Announcement: Steel Construction 2/2015  Steel Construction  2/2015  144  Announcement  
Contents: Structural Concrete 2/2015  Structural Concrete  2/2015  Contents  
Andrade, Carmen  Modelling the concretereal environment interaction to predict service life  Structural Concrete  2/2015  159160  Editorial 
Kromoser, Benjamin; Kollegger, Johann  Pneumatic forming of hardened concrete  building shells in the 21st century  Structural Concrete  2/2015  161171  Technical Papers 
KurzfassungDoublecurvature shells, used as supporting structures, are strong and save materials. Major parts of the applied loads can be carried by normal forces. Thus, the stresses are distributed very uniformly and efficiently over the entire crosssection, and long spans can be built with small thicknesses. The state of the art in the construction of shell structures is characterized by a high labour input for formwork and falsework. A new construction method without formwork and falsework has been invented at the Institute for Structural Engineering at Vienna University of Technology. The idea of this new construction method is to build concrete shells with a double curvature originating from an initially plane plate. During the transformation process, the hardened concrete plate is lifted and the elements are bent with the aid of pneumatic formwork until the required curvature is reached. Nonlinear finite element calculations, tension tests, bending tests and bonding tests were carried out in order to determine a suitable combination of concrete and reinforcement. The second part of the paper describes a largescale experiment for the erection of a 17.6 × 10.8 m, 2.9 m high freeform shell. Finally, different applications for the new method are explained. x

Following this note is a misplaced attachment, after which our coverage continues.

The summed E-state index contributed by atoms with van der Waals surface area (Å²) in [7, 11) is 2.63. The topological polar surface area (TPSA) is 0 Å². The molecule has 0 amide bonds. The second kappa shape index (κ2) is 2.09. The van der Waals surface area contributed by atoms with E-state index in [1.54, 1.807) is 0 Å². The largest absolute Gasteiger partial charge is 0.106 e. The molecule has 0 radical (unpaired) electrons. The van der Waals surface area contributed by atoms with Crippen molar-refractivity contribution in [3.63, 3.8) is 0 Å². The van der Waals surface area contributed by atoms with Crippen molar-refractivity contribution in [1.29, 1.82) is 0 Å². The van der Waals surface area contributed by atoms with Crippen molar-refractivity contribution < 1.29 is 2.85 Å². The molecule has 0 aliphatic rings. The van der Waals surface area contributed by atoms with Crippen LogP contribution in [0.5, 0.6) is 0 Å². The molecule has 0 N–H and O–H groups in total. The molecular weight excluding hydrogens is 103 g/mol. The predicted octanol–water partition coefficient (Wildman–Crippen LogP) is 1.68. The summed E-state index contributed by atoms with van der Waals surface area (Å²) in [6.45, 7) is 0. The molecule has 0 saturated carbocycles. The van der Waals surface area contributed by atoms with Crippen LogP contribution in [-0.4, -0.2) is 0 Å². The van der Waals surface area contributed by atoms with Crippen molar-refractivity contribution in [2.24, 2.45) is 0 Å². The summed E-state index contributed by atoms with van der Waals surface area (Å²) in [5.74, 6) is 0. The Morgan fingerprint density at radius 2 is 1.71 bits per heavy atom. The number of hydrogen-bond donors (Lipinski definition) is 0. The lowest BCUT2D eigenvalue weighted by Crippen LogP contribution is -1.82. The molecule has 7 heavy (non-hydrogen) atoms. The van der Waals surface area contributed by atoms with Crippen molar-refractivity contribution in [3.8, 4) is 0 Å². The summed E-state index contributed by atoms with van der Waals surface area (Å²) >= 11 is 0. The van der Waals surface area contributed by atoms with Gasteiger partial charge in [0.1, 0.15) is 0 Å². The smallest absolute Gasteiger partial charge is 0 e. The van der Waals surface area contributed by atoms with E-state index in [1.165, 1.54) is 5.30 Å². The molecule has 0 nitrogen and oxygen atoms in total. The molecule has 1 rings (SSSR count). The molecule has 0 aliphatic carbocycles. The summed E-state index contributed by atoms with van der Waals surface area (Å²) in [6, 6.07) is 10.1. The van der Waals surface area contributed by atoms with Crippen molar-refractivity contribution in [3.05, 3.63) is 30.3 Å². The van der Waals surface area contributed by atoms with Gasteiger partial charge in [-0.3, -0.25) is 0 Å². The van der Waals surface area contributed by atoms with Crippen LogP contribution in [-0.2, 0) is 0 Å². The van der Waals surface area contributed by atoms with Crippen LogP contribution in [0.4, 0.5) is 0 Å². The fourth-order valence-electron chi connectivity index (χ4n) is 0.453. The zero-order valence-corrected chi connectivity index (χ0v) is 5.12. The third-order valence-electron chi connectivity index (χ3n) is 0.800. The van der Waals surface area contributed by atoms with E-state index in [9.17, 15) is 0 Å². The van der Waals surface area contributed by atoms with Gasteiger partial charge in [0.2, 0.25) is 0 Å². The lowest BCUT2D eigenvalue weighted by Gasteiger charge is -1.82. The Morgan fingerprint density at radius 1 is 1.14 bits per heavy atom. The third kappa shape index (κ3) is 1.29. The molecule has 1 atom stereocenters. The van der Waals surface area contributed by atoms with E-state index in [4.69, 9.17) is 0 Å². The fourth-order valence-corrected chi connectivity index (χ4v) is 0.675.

Galmarini, Andreas; Locher, Daniel; Marti, Peter  Predicting the responses of reinforced concrete slab strips subjected to axial tension and transverse load  a competition  Structural Concrete  2/2015  172183  Technical Papers 
KurzfassungSix largescale tests on reinforced concrete slab strips were carried out at the Swiss Federal Institute of Technology (ETH) in Zurich, Switzerland, in order to investigate the loadbearing behaviour of reinforced concrete slabs subjected to axial tension and transverse load. Four of these tests were used for an international competition to predict the responses of the test specimens. The specimens differed in the axial tension applied and the presence of stirrups. x


Kassem, Wael  Shear strength of deep beams: a mathematical model and design formula  Structural Concrete  2/2015  184194  Technical Papers 
KurzfassungThis paper presents a proposal for estimating the shear capacity of reinforced concrete deep beams. The proposed model is based on the fixedangle softened truss model and utilizes a newly proposed formula for the effective transverse compressive stress acting on the beam web. The proposed formula is developed using a stepwise multiple linear regression analysis of the reported shear capacity values of 445 experimental deep beams. The validity of the mathematical model is examined by comparing its response with the experimental results as well as the predictions of other formulas available in the literature, and it results in the one best fitting the measured shear strengths. The mathematical model leads to an explicit single closedform expression for computing the shear strength of deep beams. The proposed expression is dimensionless and contains four variables that express the horizontal and vertical reinforcement ratios, the concrete strength and the shear spantodepth ratio. On the basis of the results of this paper, a design formula is proposed with predictions that are more consistent and also more reliable than those of the ACI Code and the Eurocode. x


Classen, Martin; Herbrand, Martin  Shear behaviour of composite dowels in transversely cracked concrete  Structural Concrete  2/2015  195206  Technical Papers